Manitoba’s hog industry set to grow

The population of Neepawa, Man., has grown 27 percent since 2011.

The main cause: immigrants settling in the central Manitoba town to work in the local hog slaughter plant.

“It does have quite an impact,” Mayor Adrian de Groot said while talking about both the HyLife plant and the hog industry, which he hopes to see grow.

“We’re certainly looking forward to that potential.”

Hopes are rising across Manitoba and in many areas of the economy that the hog industry’s long stall will end and the one-time growth engine will be restarted.

“This is one that I think is long overdue,” said Chuck Davidson, president of Manitoba Chambers of Commerce.

The province’s hog industry has had a tough 10 years, coping with a provincial barn construction moratorium, facing an economic crisis in 2008-09, struggling with high feed prices in 2012-13 and scrambling to deal with the North American porcine epidemic diarrhea crisis of 2013-16.

There have also been times of high profitability within that era with high hog and retail meat prices allowing farmers to fill in debt holes created during the bad patches.

Producers are able to once more consider building new barns now that the provincial moratorium is ending with the industry expecting up to 100 barns to be built in the next few years. Development could come quickly, especially with the 2024 gestation stall ban looming.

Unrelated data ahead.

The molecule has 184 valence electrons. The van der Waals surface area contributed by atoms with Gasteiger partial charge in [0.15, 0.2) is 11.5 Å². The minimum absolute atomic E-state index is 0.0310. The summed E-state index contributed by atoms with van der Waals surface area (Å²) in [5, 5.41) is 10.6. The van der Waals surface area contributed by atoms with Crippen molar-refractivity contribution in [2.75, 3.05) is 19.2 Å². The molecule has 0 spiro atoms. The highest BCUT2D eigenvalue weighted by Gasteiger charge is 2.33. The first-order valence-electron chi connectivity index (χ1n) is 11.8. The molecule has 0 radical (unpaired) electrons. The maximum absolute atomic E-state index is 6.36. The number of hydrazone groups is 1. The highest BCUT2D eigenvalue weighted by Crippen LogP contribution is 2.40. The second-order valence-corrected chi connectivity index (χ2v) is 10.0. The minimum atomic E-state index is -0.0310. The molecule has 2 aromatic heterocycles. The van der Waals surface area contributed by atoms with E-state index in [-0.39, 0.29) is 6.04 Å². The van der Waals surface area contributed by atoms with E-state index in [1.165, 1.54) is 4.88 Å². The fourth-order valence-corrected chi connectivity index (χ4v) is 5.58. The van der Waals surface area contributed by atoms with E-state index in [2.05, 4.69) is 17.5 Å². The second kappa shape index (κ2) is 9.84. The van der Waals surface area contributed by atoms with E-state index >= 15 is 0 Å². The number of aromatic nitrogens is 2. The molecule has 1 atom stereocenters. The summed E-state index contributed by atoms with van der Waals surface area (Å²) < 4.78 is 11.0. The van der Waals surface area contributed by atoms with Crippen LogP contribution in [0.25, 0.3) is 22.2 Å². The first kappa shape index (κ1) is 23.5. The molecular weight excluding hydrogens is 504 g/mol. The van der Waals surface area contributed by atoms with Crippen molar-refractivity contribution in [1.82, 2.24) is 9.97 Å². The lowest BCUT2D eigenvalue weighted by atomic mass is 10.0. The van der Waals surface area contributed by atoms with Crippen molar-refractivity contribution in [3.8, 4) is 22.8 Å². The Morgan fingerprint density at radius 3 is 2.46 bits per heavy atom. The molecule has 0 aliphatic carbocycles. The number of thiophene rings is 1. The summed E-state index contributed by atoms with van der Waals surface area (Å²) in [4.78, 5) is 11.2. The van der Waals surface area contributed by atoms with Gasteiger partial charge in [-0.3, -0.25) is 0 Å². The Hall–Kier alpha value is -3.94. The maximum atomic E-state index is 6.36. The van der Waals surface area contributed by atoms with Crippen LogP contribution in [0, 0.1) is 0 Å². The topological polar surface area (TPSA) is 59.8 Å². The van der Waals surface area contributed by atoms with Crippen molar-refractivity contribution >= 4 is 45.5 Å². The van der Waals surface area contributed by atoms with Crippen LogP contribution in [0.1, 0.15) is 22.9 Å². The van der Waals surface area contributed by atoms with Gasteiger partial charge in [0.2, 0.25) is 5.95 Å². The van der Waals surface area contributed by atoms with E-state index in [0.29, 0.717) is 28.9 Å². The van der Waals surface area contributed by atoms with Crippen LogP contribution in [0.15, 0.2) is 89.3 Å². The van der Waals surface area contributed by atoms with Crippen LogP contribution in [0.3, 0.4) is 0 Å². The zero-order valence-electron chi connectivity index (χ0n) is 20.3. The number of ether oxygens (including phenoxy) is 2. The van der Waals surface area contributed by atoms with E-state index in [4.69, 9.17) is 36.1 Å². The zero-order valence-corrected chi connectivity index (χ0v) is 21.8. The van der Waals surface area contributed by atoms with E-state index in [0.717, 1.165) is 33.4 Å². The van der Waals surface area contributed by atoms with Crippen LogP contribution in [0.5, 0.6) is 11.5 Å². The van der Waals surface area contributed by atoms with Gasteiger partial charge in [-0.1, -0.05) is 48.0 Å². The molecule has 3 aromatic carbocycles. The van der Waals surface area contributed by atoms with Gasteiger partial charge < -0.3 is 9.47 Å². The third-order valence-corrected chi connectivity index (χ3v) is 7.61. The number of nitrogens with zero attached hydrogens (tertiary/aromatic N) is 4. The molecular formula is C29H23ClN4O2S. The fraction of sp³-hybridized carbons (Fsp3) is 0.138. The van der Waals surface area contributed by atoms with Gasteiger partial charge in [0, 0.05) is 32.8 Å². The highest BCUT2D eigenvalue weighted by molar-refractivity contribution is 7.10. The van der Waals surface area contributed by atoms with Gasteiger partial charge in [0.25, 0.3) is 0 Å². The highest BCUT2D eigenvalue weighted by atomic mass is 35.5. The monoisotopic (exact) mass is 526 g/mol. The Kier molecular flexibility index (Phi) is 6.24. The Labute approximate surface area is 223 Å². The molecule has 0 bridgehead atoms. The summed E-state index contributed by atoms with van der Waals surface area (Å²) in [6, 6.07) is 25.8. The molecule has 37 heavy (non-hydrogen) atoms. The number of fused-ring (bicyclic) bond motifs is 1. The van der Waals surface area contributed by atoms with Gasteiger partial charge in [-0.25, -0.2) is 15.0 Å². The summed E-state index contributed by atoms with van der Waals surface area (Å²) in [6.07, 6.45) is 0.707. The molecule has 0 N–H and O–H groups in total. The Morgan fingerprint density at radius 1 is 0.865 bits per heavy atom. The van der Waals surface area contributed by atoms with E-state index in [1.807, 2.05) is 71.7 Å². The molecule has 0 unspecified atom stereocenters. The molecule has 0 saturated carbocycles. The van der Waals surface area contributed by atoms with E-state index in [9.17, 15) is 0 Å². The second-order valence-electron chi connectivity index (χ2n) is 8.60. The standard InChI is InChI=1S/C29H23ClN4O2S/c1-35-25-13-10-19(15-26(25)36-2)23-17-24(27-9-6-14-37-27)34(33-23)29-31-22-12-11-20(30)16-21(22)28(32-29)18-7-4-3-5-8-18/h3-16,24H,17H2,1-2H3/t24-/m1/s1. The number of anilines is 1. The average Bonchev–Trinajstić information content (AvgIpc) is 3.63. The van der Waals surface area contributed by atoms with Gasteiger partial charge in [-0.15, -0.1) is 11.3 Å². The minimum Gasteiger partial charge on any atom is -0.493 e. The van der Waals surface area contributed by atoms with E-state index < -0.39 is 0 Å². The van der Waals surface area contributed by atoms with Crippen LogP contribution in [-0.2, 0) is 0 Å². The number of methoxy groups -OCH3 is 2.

However, just stabilizing the industry will be a challenge. The dearth of slaughter hogs on the eastern Prairies has caused the Maple Leaf plant in Brandon to scale down its second shift, running hundreds of workers short of a full complement.

Jeff Traeger, president of the union local that represents the workers, said more feeder barns in western Manitoba should allow the plant to run at a better pace.

“We strongly support changes to, improvements in or a complete removal of the moratorium provided that the technology around hog barns is ecologically sound,” said Traeger.

He said hog farmers were caught in a bad situation over the last decade: allowed to shrink production but never expand.

“It’s a commodity, so prices fluctuate. When prices were low, people were getting out, but when they were good again, with the moratorium, people couldn’t get back in,” said Traeger.

“You do that for two decades and you’re not going to have an industry left.”

Manitoba’s slaughter and processing plants already rely sometimes on hogs brought in from Saskatchewan and the United States, and too much reliance on distant farms subject to bad weather and border issues creates uncertainty with supply.

De Groot said that with the moratorium gone, more feeder barns should be built closer to the plants, creating fewer logistical risks.

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